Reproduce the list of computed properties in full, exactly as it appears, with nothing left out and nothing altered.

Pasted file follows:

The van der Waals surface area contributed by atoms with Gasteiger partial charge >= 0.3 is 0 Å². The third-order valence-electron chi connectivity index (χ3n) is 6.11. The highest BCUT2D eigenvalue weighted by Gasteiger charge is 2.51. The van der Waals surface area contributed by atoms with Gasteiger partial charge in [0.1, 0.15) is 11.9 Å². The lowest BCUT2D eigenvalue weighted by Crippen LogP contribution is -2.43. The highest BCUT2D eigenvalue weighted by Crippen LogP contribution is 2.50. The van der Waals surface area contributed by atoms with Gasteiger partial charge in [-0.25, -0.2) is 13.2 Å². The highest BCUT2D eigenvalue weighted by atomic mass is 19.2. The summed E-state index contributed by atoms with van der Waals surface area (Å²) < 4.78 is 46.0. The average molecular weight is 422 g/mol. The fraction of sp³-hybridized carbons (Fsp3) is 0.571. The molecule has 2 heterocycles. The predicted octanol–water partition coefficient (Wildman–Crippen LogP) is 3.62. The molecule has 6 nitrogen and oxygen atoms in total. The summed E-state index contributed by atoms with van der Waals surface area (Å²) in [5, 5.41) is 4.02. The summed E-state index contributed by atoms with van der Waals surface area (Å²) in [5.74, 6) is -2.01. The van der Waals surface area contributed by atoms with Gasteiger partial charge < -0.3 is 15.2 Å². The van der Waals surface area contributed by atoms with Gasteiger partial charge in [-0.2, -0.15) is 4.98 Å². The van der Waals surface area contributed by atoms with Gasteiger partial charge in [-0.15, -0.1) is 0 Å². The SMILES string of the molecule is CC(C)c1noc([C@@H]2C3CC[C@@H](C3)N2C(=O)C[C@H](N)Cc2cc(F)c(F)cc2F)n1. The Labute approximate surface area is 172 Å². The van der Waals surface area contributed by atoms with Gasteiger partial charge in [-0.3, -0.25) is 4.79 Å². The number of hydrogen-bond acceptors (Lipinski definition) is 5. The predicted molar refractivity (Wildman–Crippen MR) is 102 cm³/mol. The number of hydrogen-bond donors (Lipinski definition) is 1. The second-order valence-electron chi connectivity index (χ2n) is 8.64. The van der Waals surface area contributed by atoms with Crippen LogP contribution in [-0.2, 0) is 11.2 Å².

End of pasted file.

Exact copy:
The van der Waals surface area contributed by atoms with Gasteiger partial charge >= 0.3 is 0 Å². The third-order valence-electron chi connectivity index (χ3n) is 6.11. The highest BCUT2D eigenvalue weighted by Gasteiger charge is 2.51. The van der Waals surface area contributed by atoms with Gasteiger partial charge in [0.1, 0.15) is 11.9 Å². The lowest BCUT2D eigenvalue weighted by Crippen LogP contribution is -2.43. The highest BCUT2D eigenvalue weighted by Crippen LogP contribution is 2.50. The van der Waals surface area contributed by atoms with Gasteiger partial charge in [-0.25, -0.2) is 13.2 Å². The highest BCUT2D eigenvalue weighted by atomic mass is 19.2. The summed E-state index contributed by atoms with van der Waals surface area (Å²) < 4.78 is 46.0. The average molecular weight is 422 g/mol. The fraction of sp³-hybridized carbons (Fsp3) is 0.571. The molecule has 2 heterocycles. The predicted octanol–water partition coefficient (Wildman–Crippen LogP) is 3.62. The molecule has 6 nitrogen and oxygen atoms in total. The summed E-state index contributed by atoms with van der Waals surface area (Å²) in [5, 5.41) is 4.02. The summed E-state index contributed by atoms with van der Waals surface area (Å²) in [5.74, 6) is -2.01. The van der Waals surface area contributed by atoms with Gasteiger partial charge < -0.3 is 15.2 Å². The van der Waals surface area contributed by atoms with Gasteiger partial charge in [-0.2, -0.15) is 4.98 Å². The van der Waals surface area contributed by atoms with Gasteiger partial charge in [-0.15, -0.1) is 0 Å². The SMILES string of the molecule is CC(C)c1noc([C@@H]2C3CC[C@@H](C3)N2C(=O)C[C@H](N)Cc2cc(F)c(F)cc2F)n1. The Labute approximate surface area is 172 Å². The van der Waals surface area contributed by atoms with Gasteiger partial charge in [-0.3, -0.25) is 4.79 Å². The number of hydrogen-bond acceptors (Lipinski definition) is 5. The predicted molar refractivity (Wildman–Crippen MR) is 102 cm³/mol. The number of hydrogen-bond donors (Lipinski definition) is 1. The second-order valence-electron chi connectivity index (χ2n) is 8.64. The van der Waals surface area contributed by atoms with Crippen LogP contribution in [-0.2, 0) is 11.2 Å².